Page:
2. Passion; and
  3. Purpose.

LRNG’s research tells us some things are inevitable and some things (which we might believe to be important) are not necessarily inevitable in future education. The inevitables include the shift to personalisation and competency-based learning, and the move from schools to learning ecosystems. Not inevitable, however critical for the future of learning, is the transition from curriculum to playlists and micro credentials, skills and competencies tracking, and shifts in teaching methods.

  1. Business and philanthropy in education

Our pre-Summit visits to schools in Moscow included both high and low tech schools, and resource-rich to resource-constrained schools. All of them focused on the future of learning and inquiry based models of teaching. These schools were often being funded by philanthropists bringing industry, education, and nonprofits together.

As we are witnessing in other companies around the world, SBERBANK, one of the sponsors of the Russia Summit, are transforming their 55,000 Russians employees into teams with a developmental focus on 6 core competencies including problem solving and critical thinking; result orientation; self management; innovation and digital skills; and collaboration and experience. These transferable skills, which FYA refers to as enterprise capabilities, are now being privileged by employers globally and must be embedded and assessed in all learning as a matter of urgent priority.

  1. On building education ecosystems

Finally, we moved to discussion about ecosystems. 20th century education was essentially supply and demand; teachers and students, and the infrastructure which supported this model. Within this system there were other players, but they were mostly what I would describe as ‘boundary riders’.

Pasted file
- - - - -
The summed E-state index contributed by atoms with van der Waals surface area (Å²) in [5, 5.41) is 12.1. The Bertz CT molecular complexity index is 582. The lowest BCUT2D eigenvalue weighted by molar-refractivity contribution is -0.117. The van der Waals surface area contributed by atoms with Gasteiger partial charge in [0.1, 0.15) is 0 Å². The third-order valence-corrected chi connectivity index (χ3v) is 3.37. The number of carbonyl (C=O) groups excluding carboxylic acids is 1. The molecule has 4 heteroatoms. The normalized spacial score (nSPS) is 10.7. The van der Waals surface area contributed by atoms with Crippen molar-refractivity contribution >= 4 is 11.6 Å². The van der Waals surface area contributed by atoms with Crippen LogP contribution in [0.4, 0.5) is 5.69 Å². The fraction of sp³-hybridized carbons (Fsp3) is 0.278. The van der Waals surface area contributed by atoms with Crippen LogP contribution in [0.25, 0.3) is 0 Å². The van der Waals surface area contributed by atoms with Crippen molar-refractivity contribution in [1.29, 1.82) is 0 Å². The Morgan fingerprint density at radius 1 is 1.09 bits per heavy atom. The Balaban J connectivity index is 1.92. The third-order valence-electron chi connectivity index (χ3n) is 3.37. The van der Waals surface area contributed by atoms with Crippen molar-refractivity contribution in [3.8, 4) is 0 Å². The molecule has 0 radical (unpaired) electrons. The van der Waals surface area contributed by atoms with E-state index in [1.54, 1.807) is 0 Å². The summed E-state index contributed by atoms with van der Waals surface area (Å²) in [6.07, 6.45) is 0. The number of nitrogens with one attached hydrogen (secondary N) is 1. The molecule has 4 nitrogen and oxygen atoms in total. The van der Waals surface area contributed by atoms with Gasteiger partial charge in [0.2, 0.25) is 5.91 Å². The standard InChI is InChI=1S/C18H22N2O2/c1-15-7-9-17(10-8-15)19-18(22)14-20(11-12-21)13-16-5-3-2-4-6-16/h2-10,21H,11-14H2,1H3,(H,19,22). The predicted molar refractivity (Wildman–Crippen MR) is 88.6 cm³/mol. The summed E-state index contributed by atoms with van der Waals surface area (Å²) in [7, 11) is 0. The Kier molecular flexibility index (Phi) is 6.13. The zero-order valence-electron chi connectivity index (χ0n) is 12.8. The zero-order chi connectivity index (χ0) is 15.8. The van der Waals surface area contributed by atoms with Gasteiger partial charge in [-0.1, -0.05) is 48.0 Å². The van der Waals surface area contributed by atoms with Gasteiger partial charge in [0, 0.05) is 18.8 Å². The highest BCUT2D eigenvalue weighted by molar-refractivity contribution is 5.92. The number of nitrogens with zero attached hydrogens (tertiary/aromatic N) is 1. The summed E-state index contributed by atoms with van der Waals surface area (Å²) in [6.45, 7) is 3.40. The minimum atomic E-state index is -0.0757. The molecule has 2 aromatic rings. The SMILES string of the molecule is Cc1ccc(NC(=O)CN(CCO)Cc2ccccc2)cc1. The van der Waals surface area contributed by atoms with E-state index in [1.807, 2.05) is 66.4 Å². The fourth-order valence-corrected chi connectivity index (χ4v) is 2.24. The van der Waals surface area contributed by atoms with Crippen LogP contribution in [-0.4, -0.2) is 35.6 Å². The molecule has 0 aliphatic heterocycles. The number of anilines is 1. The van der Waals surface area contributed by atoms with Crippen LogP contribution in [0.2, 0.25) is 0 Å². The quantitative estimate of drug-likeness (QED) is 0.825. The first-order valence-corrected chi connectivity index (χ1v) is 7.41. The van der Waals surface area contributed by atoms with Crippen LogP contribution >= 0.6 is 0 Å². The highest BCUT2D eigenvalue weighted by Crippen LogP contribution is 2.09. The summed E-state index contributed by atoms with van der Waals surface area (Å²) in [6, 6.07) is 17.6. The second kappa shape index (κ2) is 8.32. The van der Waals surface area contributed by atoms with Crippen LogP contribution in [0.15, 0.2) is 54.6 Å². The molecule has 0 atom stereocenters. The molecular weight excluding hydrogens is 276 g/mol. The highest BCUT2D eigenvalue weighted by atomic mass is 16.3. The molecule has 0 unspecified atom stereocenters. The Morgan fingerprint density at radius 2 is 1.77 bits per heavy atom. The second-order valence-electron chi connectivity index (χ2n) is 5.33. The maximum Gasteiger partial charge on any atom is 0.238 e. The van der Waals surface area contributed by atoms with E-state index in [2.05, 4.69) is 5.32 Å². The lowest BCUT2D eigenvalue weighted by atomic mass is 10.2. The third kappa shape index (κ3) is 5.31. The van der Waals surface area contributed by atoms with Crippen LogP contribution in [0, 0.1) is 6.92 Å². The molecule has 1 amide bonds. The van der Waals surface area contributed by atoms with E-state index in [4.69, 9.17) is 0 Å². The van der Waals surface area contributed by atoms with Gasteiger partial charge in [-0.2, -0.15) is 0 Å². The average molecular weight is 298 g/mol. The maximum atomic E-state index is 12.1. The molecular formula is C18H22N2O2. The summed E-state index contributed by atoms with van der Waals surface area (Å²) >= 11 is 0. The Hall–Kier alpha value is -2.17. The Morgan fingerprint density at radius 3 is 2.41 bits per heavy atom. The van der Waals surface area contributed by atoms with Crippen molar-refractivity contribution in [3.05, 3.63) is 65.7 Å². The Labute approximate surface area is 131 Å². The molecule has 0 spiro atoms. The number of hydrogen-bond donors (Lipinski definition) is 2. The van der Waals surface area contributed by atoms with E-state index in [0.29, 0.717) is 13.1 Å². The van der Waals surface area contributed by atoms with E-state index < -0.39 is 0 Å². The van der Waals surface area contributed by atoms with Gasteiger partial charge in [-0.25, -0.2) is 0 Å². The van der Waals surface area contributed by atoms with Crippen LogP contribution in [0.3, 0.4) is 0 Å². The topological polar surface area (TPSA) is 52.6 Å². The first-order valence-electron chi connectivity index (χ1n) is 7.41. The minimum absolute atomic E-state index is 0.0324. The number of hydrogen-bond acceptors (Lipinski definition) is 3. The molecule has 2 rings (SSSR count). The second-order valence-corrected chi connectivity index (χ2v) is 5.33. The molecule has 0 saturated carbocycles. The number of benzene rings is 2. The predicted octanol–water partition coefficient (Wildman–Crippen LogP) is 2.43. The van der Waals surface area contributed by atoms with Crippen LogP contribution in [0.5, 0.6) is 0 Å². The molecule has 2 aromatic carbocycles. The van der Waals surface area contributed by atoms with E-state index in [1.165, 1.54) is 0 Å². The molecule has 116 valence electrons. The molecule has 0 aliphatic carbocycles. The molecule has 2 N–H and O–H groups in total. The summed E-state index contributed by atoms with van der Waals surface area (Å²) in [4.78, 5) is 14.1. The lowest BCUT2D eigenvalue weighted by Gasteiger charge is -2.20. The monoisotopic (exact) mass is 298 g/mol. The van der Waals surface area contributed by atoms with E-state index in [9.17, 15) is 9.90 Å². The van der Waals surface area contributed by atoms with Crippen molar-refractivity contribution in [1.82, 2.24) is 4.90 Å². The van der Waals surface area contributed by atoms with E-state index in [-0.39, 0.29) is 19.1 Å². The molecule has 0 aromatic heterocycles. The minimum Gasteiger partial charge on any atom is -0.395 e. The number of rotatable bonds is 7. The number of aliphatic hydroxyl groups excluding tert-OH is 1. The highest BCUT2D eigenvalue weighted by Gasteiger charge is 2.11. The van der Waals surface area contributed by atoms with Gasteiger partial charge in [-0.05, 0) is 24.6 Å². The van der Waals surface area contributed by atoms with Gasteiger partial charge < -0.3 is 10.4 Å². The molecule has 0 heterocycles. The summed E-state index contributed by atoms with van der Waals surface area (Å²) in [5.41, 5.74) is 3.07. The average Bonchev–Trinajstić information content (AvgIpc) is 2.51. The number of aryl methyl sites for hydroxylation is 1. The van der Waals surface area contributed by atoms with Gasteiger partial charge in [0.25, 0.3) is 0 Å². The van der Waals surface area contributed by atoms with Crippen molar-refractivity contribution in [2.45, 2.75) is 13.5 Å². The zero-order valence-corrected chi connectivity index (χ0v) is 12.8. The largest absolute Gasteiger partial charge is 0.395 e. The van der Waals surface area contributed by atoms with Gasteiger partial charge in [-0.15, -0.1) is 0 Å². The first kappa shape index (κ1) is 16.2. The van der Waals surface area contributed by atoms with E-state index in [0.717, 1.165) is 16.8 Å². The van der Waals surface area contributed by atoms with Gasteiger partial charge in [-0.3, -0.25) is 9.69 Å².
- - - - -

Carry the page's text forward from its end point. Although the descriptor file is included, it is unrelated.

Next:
21st century education empowers students, educators, parents, workers, and industry, to collectively engage in learning. We understand we are all learners and that we will participate in learning in multiple contexts across our lifetimes. Learning, the acquisition of knowledge, skills, experience, and the ability to apply these, is possibly the most significant contribution to individual agency.

Today, education is no longer an isolated system but a deep, rich, and complex ecosystem where all the actors and stakeholders are ideally working together for a common purpose.

There are outstanding examples of ecosystem approaches including Hong Kong, which began the transformation in 1999 with the first group/generation graduating in 2014. Hong Kong set out to drive a society-wide conversation with school leaders; giving parents and teachers education about a new curriculum focused on the theme “earning to learn”.

They enrolled the media to help tell the story and set up ten projects in schools. These schools were Hubs of learning, which engaged the broader community including teaching parents about fixed and growth mindsets. 21 years later, Hong Kong are unambiguously embarking on education transformation once again as they ensure their students are equipped for the future.

Tom Bentley from RMIT spoke about framing the long term vision for education that speaks to citizens in that community. It recognises and addresses equity gaps, uses evidence to inform new ways of working, has professional collaboration at its core, drives coherent community engagement, and provides ‘cover and legitimacy’ to leaders.

The conversations, debates, varying views and priorities, will continue but what is increasingly evident is that we must urgently prioritise a comprehensive and strategic investment in young people as 21st century learners, entrepreneurs, innovators and contributors in equal part.

The design of Education 2.0 must begin now.

Jan Owen AM

CEO, The Foundation for Young Australians